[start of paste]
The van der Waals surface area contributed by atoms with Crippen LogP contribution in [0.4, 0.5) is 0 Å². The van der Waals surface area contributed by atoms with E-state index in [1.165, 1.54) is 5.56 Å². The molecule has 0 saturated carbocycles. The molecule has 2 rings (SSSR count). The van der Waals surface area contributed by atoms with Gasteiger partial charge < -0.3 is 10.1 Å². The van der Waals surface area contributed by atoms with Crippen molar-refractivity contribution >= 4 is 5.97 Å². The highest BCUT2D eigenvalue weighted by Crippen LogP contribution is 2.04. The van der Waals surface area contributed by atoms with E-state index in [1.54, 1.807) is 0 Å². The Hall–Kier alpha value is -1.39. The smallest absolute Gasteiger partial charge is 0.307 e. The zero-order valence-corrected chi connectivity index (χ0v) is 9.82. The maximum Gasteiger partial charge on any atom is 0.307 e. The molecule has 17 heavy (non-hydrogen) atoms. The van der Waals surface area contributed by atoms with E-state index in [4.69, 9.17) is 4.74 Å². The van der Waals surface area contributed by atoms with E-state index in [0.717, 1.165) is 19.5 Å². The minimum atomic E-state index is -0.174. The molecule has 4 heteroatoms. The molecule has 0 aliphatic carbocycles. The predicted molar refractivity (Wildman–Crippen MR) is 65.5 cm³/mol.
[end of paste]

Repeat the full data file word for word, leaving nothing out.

The van der Waals surface area contributed by atoms with Crippen LogP contribution in [0.4, 0.5) is 0 Å². The van der Waals surface area contributed by atoms with E-state index in [1.165, 1.54) is 5.56 Å². The molecule has 0 saturated carbocycles. The molecule has 2 rings (SSSR count). The van der Waals surface area contributed by atoms with Gasteiger partial charge < -0.3 is 10.1 Å². The van der Waals surface area contributed by atoms with Crippen molar-refractivity contribution >= 4 is 5.97 Å². The highest BCUT2D eigenvalue weighted by Crippen LogP contribution is 2.04. The van der Waals surface area contributed by atoms with E-state index in [1.54, 1.807) is 0 Å². The Hall–Kier alpha value is -1.39. The smallest absolute Gasteiger partial charge is 0.307 e. The zero-order valence-corrected chi connectivity index (χ0v) is 9.82. The maximum Gasteiger partial charge on any atom is 0.307 e. The molecule has 17 heavy (non-hydrogen) atoms. The van der Waals surface area contributed by atoms with E-state index in [4.69, 9.17) is 4.74 Å². The van der Waals surface area contributed by atoms with E-state index in [0.717, 1.165) is 19.5 Å². The minimum atomic E-state index is -0.174. The molecule has 4 heteroatoms. The molecule has 0 aliphatic carbocycles. The predicted molar refractivity (Wildman–Crippen MR) is 65.5 cm³/mol.